Results on value of stroke imaging may be misleading

Economic evaluations of stroke imaging modalities are generally of high quality, but shortcomings may lead to inaccurate results, according to a review published in the March issue of Stroke.

Senior author Andreas Laupacis, MD, MSc, of the Institute of Health Policy, Management and Evaluation in Toronto, and colleagues described neuroimaging-focused economic studies as in their infancy but important for optimal management of patients with acute ischemic stroke. They conducted a systematic review and analysis to assess the quality of economic evaluations and identify opportunities for improvement.

They searched MEDLINE, EMBASE, OVID HealthSTAR, CINAHL, Tufts Medical Center Cost Effectiveness Analysis Registry, the British National Health Service Economic Evaluation Database and Econlit from various starting dates through July 2012 for comparative cost-effectiveness analyses of stroke imaging strategies.

They selected five studies and applied a scoring system used by the British Medical Journal to determine methodological quality. The median quality score was 84.4 percent, which they considered to be generally high quality, but they also identified numerous opportunities to improve accuracy.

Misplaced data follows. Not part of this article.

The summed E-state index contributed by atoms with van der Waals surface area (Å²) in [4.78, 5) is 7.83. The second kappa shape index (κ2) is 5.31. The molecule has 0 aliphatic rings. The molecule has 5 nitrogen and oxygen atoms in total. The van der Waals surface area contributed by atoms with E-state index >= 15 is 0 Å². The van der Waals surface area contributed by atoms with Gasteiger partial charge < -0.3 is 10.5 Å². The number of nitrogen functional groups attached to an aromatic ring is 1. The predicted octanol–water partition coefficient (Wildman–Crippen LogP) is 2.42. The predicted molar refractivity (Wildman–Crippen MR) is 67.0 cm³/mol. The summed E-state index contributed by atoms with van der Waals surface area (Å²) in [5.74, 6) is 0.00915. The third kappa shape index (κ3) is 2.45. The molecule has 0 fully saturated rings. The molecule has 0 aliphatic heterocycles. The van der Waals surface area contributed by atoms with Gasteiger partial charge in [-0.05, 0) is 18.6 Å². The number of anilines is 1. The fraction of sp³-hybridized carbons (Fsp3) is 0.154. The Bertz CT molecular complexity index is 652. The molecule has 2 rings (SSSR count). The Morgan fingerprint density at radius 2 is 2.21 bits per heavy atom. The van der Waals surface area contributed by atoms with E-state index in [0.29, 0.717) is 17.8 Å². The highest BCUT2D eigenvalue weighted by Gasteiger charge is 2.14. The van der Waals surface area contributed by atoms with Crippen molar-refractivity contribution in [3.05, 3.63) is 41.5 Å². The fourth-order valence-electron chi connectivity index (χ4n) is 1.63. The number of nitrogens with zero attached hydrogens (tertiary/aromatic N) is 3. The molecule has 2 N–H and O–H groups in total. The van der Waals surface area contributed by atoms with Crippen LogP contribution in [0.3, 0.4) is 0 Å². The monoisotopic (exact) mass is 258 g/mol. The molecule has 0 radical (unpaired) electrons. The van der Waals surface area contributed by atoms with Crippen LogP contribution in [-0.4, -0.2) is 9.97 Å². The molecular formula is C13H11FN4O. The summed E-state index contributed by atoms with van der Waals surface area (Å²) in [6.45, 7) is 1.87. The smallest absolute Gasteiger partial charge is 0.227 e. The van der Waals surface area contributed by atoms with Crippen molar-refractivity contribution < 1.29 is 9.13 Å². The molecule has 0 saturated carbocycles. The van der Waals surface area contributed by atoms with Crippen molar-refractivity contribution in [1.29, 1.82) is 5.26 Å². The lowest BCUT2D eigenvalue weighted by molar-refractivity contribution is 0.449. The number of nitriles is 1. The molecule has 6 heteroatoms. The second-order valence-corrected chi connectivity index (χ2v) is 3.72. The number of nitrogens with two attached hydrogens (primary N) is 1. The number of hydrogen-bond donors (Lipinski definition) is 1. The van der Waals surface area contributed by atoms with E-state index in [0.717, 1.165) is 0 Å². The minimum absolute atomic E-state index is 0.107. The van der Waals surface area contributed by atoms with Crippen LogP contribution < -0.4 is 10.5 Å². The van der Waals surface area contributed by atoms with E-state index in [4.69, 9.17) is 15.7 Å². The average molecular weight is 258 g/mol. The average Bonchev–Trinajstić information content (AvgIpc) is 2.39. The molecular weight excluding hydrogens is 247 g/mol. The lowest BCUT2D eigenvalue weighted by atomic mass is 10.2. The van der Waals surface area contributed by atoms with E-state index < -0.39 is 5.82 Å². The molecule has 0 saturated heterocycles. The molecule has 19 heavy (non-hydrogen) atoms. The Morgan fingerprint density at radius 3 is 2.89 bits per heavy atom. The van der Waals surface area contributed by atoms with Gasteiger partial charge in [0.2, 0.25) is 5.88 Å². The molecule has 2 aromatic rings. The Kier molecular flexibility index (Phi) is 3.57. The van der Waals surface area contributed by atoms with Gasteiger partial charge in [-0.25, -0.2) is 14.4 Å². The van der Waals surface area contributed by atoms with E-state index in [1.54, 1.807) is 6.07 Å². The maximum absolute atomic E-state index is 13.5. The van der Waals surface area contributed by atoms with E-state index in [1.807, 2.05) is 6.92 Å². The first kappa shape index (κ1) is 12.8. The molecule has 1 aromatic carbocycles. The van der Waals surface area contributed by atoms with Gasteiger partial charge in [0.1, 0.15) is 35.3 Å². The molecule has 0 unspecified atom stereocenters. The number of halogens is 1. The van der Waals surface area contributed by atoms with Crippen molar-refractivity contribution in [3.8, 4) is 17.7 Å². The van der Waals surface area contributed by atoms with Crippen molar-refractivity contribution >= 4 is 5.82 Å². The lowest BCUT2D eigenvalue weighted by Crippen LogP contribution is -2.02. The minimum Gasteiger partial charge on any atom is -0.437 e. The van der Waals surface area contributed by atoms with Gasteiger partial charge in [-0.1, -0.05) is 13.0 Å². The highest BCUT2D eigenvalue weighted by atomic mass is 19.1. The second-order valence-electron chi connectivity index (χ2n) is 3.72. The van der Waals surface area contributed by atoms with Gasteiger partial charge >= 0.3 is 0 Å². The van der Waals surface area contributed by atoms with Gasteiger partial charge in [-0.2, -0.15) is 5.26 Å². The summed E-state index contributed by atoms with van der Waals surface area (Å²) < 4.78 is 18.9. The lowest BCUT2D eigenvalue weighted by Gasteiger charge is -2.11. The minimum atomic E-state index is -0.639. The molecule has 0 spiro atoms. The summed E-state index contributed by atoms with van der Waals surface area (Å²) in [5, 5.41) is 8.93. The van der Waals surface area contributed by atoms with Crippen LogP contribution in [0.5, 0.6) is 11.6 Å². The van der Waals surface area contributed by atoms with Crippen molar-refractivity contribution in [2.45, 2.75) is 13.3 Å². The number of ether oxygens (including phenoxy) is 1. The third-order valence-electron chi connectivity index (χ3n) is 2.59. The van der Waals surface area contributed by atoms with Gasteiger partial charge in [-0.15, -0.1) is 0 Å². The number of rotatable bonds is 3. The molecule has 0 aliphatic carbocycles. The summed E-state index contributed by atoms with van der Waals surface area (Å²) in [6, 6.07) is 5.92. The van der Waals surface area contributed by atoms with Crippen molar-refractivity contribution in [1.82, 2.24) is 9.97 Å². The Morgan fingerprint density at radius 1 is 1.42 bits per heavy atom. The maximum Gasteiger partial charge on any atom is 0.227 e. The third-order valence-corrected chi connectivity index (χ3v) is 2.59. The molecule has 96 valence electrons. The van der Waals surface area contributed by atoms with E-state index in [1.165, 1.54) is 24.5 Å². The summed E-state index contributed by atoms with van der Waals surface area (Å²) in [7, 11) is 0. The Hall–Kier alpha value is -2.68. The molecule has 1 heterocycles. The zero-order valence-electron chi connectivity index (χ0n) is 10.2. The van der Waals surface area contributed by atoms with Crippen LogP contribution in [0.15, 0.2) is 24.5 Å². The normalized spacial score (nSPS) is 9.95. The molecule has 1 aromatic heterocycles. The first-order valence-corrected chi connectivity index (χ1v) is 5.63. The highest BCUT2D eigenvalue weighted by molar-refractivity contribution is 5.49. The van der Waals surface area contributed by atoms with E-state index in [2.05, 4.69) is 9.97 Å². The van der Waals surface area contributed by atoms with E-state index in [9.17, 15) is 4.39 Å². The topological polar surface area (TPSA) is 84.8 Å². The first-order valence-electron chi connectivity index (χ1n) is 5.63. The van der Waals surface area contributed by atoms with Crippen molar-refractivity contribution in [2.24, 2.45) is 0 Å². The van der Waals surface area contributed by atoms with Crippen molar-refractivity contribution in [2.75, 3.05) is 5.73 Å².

Each of the studies compared noncontrast CT to another modality but none included all relevant comparators. They highlighted time between symptom onset and imaging, the impact of imaging results on treatment and clinical outcomes and imaging utility as important considerations as well.

“These factors should be considered in any future economic evaluations of stroke imaging, specifically: (1) the sensitivity and specificity of any imaging modality used; (2) the proportion of imaging studies that are interpretable; (3) the additional time taken to acquire, process, and interpret multimodal imaging techniques,” they proposed.

Evaluations using CT perfusion as a comparator lacked high-quality outcome data. Other studies failed to address complications such as contrast-induced nephropathy, radiation exposure, bailout from claustrophobia and stroke recurrence, all of which carry cost implications.

“[B]ecause of several clinical and radiological limitations, these studies need improvement, and their results may be misleading,” they warned. They added that their analysis also had limitations, including the use of a scoring tool that has not been validated.